Common problems found with toilets
Although Toilets come in a wide variation in their various designs, the general operation of each toilet will always remain the same. Common problems found with toilets can easily be identified firstly by understanding the operational sequence of a toilet. The inner mechanism of a toilet cistern works on three basic principles, the mechanics of the inlet valve, syphon and the incoming water supply. A combination of the three is required to trigger a toilets sequence of operation.
What can go wrong with the toilet inlet valve?
After a toilet as been flushed the cistern will need to be replenished with a fresh supply of water. However, the incoming water supply will be relentless in its continual flow if the inlet valve is faulty. A common sign to look out for when a problem like this occurs is the constant sound of running water.
Toilets have been designed to overcome the possibility of flooding in the advent of an inlet valve failure. A problem like this can be easily identified on the older types of toilets by the overflow leaking water to the outside. In comparison, a more up to date version of this process would be an internal overflow directed into the toilet pan. A cost effective and straightforward solution to a problem like this would be the removal and replace of the faulty inlet valve.
All float valves operate on the same basic principle.
Similar to a toilet cistern is the source of the water supply to a central heating system found in the loft in some properties. Whenever water is drawn off the valve opens replenishing the supply, this sequence is automatic whenever the valve is activated due to a drop in the water level. The incoming water is shut off after the water tank assumes its previous level.
Problems associated with this type of valve is the failure to recognise a rise in water level, at this point the valve will need to be replaced. Similar to the safety mechanism fitted to a toilet, the overflow of water through the warning pipe will signify valve failure.
These common problems found with toilets and cisterns in lofts can easily recognisable with the older types of toilets via the warning pipe installed through the wall adjacent to where to toilet is fitted The same applies to a cistern fitted in a loft, however, the warning pipe will exit the loft space just below roof level. A consistent loss of water through the warning pipe will signify an overflow problem in the loft.
Common problems associated with the handle operated syphons.
After many years of repeated use a handle operated flush can become faulty. A handle flush cistern works by leverage its connected inside the cistern via at metal lift rod that is constantly submerged beneath the cistern water, corrosion wear and tear or just metal fatigue could lead to its failure. Every time the handle flush is operated a leverage force is exerted through a rod pulling the syphon, this, in turn, releases the cistern water.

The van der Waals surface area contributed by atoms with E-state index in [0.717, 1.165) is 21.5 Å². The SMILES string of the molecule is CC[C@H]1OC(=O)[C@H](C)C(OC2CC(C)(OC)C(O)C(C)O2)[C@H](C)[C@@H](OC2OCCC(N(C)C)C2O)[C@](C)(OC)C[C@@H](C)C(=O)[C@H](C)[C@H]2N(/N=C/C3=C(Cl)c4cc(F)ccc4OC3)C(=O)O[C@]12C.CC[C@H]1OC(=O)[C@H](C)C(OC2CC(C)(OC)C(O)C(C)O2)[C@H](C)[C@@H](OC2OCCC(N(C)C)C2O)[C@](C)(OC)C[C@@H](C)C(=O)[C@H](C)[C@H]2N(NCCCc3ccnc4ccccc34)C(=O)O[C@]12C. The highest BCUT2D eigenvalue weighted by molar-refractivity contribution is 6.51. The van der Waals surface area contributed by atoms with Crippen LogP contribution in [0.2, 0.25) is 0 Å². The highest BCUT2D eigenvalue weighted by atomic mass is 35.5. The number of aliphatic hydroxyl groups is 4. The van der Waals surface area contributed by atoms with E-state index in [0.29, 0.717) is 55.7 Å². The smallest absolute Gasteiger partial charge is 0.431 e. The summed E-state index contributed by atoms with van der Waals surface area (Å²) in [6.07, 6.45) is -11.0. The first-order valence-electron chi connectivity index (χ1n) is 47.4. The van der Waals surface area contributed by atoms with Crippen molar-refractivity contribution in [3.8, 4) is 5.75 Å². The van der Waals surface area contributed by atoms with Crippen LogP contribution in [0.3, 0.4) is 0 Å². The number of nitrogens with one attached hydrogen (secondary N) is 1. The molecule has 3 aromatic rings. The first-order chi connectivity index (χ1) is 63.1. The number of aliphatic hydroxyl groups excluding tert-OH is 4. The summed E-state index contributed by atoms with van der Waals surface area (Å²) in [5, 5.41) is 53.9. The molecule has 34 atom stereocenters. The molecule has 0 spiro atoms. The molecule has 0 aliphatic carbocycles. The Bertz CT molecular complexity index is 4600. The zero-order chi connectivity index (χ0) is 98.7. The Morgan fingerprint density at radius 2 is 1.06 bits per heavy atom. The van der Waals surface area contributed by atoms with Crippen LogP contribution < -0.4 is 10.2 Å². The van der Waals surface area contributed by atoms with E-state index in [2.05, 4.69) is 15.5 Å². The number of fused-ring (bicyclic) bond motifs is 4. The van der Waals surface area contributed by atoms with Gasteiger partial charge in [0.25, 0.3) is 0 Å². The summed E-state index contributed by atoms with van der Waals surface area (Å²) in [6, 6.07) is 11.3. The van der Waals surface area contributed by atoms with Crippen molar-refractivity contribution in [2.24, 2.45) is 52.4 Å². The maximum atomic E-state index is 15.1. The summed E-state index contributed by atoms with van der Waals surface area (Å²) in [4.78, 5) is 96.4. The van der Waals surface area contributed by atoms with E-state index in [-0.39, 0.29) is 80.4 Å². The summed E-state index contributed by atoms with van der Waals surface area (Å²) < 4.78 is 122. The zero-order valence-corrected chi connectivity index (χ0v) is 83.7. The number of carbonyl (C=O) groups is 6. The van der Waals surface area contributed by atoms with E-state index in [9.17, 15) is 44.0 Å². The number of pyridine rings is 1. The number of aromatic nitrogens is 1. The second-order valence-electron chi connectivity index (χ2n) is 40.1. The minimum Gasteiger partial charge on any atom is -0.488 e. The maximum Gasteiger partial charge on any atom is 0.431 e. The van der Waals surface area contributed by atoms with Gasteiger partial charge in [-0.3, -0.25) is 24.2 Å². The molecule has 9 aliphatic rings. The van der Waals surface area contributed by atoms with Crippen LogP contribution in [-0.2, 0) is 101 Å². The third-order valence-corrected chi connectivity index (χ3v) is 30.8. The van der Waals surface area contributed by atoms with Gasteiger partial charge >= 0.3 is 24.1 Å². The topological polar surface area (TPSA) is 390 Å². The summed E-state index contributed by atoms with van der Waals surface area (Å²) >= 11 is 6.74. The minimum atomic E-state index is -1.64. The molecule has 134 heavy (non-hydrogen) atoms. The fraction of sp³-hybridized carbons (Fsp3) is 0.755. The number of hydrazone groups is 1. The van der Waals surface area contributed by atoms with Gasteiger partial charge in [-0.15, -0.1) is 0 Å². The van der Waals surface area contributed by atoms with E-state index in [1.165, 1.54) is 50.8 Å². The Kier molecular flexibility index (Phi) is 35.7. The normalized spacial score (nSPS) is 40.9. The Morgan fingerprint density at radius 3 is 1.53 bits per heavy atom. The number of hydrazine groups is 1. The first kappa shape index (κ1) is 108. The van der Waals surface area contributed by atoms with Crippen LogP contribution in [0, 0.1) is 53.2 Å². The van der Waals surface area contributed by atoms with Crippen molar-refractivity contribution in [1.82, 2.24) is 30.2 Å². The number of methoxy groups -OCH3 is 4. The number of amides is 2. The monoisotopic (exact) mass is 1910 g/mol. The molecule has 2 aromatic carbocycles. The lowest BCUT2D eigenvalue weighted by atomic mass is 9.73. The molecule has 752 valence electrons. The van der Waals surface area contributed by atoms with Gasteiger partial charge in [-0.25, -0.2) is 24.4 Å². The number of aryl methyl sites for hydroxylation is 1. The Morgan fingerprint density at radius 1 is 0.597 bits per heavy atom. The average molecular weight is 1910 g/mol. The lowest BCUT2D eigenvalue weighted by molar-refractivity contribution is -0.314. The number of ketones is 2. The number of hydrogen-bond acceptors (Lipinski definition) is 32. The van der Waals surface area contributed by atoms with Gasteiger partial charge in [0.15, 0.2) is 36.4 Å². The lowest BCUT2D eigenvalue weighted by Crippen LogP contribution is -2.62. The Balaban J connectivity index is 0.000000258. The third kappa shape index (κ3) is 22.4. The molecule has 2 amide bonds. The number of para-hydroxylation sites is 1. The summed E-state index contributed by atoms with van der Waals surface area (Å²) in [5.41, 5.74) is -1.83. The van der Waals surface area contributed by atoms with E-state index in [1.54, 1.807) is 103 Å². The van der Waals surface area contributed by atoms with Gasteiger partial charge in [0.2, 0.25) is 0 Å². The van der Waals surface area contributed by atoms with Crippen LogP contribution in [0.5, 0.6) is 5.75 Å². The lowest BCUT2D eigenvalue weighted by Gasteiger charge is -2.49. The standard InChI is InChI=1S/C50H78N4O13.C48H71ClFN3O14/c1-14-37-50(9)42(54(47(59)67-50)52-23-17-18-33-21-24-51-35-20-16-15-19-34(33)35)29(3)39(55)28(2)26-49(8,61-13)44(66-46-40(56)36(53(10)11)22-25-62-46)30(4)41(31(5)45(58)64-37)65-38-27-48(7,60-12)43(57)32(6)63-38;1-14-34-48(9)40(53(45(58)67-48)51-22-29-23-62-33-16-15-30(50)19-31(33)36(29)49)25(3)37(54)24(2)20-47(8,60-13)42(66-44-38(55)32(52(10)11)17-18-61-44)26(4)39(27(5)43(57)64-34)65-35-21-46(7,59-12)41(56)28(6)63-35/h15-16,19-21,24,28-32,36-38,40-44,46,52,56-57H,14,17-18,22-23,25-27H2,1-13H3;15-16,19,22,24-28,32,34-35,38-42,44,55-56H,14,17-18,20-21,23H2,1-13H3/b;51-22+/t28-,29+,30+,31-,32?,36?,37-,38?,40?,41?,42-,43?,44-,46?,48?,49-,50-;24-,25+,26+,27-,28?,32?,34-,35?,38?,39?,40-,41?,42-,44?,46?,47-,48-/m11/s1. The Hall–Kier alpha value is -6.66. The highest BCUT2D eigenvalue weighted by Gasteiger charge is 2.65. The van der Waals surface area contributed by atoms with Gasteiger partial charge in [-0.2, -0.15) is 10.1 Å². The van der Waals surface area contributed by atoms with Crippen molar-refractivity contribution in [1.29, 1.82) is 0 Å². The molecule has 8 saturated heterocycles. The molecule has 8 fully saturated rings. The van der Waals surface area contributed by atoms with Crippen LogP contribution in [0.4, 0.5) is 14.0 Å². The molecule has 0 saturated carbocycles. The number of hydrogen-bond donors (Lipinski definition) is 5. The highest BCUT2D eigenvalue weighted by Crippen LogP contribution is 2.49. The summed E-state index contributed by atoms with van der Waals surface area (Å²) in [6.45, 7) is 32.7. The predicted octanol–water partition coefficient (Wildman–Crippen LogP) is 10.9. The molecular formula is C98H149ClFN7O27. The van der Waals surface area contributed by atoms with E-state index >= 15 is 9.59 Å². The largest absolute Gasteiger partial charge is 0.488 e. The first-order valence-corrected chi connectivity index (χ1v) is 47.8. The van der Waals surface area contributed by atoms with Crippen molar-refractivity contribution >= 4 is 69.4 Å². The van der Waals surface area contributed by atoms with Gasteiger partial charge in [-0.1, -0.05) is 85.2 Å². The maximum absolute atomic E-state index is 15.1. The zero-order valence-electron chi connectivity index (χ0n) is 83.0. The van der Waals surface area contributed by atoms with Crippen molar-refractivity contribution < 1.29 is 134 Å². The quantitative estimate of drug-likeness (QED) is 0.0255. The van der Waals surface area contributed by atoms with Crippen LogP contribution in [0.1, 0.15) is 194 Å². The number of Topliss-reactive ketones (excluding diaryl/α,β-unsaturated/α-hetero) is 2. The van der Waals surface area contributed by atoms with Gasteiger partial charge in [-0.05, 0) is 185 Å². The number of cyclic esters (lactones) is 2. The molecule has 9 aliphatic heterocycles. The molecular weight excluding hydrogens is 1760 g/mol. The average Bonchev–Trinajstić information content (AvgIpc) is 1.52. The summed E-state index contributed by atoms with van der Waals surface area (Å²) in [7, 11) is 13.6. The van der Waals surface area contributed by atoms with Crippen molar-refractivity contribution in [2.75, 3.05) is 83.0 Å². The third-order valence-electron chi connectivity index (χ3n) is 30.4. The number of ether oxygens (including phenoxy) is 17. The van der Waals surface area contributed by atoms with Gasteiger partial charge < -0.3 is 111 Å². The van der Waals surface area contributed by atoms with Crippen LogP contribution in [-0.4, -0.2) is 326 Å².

Common problems associated with push button syphons.
Some push button syphons, unlike the handle type, can be operated by air pressure. Push button syphons come in two variations in their designs lever or and air operated. Button operated syphons are usually situated at the top of the cistern; a faulty button can easily be replaced. However, it is important that a replacement button matches up with the syphon. An air operated syphon will not be comparable with the lever type of button. In instances such as this, a complete replacement of both syphon and button will be required successfully carry out a toilet repair.
A toilet syphon can lose the ability to release or retain the water continued within the cistern. After the cistern as refilled itself proceeding a flush, a good sign that a syphon is letting by is the constant dripping of water. Some models of syphons can be repaired simply by replacing the diagram; a plumber may decide on a complete syphon replacement to eliminate the possibility of future syphon problems.
Leak at the back of a toilet
The largest pipe in a property can be found at the rear of a toilet; its wide circumference gives it the ability to quickly remove a large volume of water. A pan connector is situated at the rear of a toilet, connecting the toilet to the waste pipe this is usually situated at the back of a toilet.
After a toilet has been flushed a protective layer of water will remain in the pan, the pan connector is fitted with a rubber seal to prevent leakage, after a flush. Over a period, the rubber seals can lose the ability to contain leakage. A problem like this can usually be resolved with the application of silicone. However, in the case of a server leak to a pan connector, a replacement will be required.
Difficulties faced when carrying this type toilet repairs are rusted or worn screws, vanity units, and toilets built into a concealed compartments. Experienced plumbers with the expertise can overcome these types of problems that usually come as part of the job.